I’d been reading them about a week when something stuck me. Compared to my generation this man has nothing – nothing – to whinge about. The life of Reggie Perrin, compared to that of the modern office worker/commuter, was one of unimagined joy.

Let me explain.

Perrin moans about how his morning train into London, the 0846, is always late. He moans that because it’s made of old rolling stock the seat in his compartment is uncomfortable and he moans that his fare (measured by the way in pence, not pounds) is extortionate. A train at 0846? Seat? Compartment? Expensive? Try the 0630, no seats left, standing all the way crushed into some middle manager’s armpit, still being late and paying £500-a-month for the privilege.

When Reggie arrives at work he moans that his office’s two sets of windows only have views on to the railway yard at Waterloo, and that his oak desk and filing cabinets are drab. An office! With a view! A pipe dream for the battery-farm modern worker in his (probably hot-desked) “work-station”.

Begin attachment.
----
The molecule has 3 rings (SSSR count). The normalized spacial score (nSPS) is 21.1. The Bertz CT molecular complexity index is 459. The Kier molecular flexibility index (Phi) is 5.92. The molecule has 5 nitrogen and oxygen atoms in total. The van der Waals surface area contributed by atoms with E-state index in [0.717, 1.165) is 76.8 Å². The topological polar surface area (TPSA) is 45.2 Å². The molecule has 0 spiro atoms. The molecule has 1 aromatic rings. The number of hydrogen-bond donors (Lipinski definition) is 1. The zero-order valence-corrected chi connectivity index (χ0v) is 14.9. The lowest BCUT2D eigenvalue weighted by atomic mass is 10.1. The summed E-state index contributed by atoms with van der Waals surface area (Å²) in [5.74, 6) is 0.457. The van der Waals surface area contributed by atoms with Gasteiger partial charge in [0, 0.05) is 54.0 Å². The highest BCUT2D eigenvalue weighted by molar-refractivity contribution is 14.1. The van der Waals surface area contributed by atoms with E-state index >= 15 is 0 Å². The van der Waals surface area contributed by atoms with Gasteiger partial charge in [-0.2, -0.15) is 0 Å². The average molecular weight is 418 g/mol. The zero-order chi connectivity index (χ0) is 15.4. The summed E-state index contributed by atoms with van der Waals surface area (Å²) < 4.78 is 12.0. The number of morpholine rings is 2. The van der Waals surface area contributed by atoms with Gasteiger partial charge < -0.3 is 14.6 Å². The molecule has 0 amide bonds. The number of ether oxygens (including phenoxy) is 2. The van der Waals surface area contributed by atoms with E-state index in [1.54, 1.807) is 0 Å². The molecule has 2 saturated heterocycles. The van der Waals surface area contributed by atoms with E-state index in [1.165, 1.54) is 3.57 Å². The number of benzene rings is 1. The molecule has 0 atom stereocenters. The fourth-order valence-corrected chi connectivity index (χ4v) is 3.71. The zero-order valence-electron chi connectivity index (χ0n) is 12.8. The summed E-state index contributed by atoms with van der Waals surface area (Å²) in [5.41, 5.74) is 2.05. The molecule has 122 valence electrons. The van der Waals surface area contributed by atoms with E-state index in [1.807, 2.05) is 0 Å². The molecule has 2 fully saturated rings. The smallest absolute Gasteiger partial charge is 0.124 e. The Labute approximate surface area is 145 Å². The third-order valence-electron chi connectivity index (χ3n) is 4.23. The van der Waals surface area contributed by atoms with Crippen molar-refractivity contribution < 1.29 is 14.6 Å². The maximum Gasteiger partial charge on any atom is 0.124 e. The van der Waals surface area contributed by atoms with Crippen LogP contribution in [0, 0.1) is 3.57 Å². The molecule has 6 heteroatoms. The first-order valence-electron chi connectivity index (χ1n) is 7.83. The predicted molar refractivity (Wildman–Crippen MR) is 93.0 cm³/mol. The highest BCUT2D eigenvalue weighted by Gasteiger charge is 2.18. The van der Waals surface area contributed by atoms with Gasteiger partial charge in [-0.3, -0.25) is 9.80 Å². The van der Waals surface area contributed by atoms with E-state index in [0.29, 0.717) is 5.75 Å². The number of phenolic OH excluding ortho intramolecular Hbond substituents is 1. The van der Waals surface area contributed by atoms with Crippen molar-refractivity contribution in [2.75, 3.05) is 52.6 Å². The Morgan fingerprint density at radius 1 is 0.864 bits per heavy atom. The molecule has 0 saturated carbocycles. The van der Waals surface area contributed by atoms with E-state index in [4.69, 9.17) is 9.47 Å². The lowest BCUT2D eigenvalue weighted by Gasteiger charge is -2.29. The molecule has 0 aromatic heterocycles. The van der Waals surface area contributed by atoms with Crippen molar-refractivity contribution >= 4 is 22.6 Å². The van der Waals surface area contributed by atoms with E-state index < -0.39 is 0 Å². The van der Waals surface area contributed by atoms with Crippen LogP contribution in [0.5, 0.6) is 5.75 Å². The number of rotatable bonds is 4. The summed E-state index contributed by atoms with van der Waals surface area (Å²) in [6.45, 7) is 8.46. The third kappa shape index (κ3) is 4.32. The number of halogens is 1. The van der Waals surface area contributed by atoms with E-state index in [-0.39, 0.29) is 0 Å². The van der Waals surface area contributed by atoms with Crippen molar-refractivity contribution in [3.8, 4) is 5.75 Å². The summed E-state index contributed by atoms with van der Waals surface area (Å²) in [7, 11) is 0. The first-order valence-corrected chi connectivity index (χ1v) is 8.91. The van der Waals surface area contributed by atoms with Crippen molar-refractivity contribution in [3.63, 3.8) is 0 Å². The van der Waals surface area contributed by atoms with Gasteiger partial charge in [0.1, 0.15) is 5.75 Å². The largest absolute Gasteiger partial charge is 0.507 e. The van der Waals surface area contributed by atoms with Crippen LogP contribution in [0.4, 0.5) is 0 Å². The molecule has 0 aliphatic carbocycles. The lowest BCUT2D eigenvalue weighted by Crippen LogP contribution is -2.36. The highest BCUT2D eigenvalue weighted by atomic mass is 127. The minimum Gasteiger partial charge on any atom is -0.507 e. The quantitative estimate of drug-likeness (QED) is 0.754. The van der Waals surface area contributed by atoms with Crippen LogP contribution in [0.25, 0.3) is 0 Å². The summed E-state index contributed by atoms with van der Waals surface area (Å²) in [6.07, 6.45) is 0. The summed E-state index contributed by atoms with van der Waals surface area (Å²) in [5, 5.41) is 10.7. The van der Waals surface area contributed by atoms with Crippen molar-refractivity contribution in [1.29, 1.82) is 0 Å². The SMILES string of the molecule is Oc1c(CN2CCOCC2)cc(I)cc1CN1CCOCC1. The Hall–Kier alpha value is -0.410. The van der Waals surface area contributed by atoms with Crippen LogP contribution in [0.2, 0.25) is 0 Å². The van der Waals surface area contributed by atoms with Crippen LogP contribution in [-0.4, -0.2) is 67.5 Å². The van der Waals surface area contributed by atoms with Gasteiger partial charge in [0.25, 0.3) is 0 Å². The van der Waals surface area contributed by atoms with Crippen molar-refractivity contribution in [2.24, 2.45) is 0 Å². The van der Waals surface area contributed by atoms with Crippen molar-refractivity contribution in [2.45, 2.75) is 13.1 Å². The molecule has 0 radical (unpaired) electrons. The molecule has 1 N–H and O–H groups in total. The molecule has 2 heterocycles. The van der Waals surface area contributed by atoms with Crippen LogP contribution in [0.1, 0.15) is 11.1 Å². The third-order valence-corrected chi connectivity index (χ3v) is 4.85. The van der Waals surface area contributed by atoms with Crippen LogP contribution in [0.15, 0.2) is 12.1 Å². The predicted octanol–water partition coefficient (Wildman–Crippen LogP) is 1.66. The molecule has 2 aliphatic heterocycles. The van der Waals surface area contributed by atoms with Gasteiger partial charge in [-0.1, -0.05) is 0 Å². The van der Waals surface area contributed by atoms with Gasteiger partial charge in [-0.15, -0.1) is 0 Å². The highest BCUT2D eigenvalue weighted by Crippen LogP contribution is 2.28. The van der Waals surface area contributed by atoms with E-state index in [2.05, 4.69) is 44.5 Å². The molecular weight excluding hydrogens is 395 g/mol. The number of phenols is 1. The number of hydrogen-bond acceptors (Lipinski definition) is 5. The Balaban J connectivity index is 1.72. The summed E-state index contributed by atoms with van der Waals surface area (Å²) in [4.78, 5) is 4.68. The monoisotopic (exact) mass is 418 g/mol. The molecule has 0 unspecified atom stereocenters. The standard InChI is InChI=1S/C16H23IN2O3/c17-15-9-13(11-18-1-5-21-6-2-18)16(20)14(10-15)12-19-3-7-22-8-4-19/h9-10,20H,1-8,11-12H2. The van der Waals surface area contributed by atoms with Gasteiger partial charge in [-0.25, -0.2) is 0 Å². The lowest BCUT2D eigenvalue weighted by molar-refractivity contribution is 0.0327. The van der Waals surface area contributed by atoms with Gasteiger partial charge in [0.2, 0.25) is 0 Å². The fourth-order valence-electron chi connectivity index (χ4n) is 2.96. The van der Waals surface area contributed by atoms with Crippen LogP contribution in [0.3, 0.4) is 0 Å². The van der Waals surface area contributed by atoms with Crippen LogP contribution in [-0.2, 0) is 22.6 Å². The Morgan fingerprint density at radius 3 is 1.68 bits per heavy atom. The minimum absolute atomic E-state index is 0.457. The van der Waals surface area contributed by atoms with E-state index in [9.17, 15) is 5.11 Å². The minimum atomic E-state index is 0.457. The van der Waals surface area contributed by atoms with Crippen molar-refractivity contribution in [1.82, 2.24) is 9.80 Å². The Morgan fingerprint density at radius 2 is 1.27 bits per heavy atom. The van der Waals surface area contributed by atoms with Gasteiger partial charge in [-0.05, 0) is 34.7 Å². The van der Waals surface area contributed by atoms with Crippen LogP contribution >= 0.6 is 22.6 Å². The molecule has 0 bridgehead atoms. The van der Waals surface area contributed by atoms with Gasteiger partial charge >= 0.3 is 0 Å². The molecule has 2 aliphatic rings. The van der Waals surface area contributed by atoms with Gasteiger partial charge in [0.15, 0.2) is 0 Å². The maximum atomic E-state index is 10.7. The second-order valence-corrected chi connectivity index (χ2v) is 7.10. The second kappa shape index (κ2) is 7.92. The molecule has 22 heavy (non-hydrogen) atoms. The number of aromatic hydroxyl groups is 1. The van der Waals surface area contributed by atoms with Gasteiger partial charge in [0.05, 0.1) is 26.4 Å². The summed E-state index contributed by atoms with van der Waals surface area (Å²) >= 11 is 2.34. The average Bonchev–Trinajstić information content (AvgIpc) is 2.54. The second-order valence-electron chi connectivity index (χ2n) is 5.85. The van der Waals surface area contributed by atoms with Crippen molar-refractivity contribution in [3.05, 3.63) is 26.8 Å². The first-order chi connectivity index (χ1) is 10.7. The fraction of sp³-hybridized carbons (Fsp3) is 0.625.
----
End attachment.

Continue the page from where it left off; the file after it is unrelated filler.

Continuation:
And he works for a company which makes something. It has factories and dispatch departments. It stems from the days when Britain’s economy wasn’t based on millions of people pitching things to one another; the days when middle men were the minority, not pretty much all we produced as a nation.

Alright, he works for a company that makes sponge fingers and apple flans, but they are “things”. It doesn’t make Power Point presentations.